Use Student Talking in Class to Your Advantage

Version 2I’m not sure when I realized it, but I am certain that this is true: I will never entirely stop my middle school students from talking in class. It is like telling an ice cube to stop melting while it is in an empty glass on a picnic table on a warm summer day. Instead of trying the impossible–stopping all the talking–I use it to my advantage. Here’s an example. I used this activity in my first class of the year with my 7th graders. I had three questions on the board I knew they would like to talk about: What is your favorite song, who is your favorite musical artist or band, and what is your favorite musical thing to do? I gave them all a half sheet of composition paper and told them to write their answers but not to tell anyone what their answers were (Yes, they did manage to keep their answers to themselves). Once they had their answers, they next had to get up out of their seats, walk around, and find out what other students answered, and try to find matches with their own answers. If a match was found, they were to write the matching student’s name next to their answer.

I’ll explain what happened next in a moment, but first, let me mention the rationale behind what has transpired so far. After initially sitting (relatively) quietly while writing their answers, the students were given something to do that required them to talk to lots of people in the room. This is especially good for the beginning of the year because it serves as a “mixer” and gets students out of sitting next to the same couple of friends. Because the talking is part of the learning, everybody gets what they want. They get to talk and I get learning to take place. Students are learning about each other and some are receiving affirmation by finding that others have the same interests as they. The other helpful thing about this activity is that the students have a reason to get up and move around. Building movement into a class helps keep them from getting fidgety and inattentive. Later, when I was ready for them to sit down, they were ready to settle in.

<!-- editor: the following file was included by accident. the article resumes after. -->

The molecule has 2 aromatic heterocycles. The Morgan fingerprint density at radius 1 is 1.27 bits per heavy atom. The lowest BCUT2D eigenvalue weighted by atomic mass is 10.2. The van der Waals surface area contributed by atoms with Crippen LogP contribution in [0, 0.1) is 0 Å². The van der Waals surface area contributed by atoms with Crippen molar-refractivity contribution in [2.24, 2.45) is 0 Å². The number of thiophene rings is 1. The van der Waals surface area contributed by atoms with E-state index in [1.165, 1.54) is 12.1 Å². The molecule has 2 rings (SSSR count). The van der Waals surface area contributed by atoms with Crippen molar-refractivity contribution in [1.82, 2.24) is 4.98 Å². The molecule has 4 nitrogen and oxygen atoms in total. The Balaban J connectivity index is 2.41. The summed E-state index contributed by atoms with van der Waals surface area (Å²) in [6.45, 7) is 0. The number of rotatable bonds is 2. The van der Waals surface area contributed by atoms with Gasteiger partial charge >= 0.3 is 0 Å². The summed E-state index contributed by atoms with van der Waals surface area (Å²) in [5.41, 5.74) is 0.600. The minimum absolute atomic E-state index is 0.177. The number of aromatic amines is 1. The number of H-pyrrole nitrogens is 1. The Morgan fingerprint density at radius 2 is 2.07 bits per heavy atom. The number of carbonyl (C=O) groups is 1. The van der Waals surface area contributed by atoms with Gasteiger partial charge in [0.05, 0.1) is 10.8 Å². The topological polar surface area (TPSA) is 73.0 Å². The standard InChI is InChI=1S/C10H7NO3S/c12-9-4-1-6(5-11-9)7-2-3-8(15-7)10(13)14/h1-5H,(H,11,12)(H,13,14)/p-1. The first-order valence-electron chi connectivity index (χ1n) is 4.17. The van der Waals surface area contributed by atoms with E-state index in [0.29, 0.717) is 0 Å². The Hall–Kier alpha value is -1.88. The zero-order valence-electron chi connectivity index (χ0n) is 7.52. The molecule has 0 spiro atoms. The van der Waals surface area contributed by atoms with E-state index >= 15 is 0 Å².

Once this part of the lesson is complete, I had the students re-seat themselves so that they would be sitting next to other students with whom they found a match. Again, this gets students working with different collaborators than when they always work just with those seated around them, and it also is helpful to get students with similar musical interests together, so that they will be more invested in turning those interests into created music.

This brings me to the next segment of the lesson, which ultimately is about developing creative thinking skills. In their new groups, each group receives a card with three words or phrases written that can describe music. For example, one card might have “staccato, piano, allegro” written on it. The students’ task is to create a short (10 seconds) musical example that is accurately described by everything written on their card. The group that received the example card above would create music that was staccato, soft, and fast. They can use voice, body percussion, or tapping on their chair. Because students are grouped by musical interest, they tend to arrive at grooves, styles, rather quickly. The longest discussions are usually about sound sources–to sing or not to sing. Some of the cards have “low pitched” or “high pitched” on them, so if the group decides to use body percussion and/or tapping on their chair, they must explore those sources to find a way of making  relatively high, low or high and low sounds. The creative thinking comes in through finding sound sources and performance methods that will produce sounds that match what is on their card.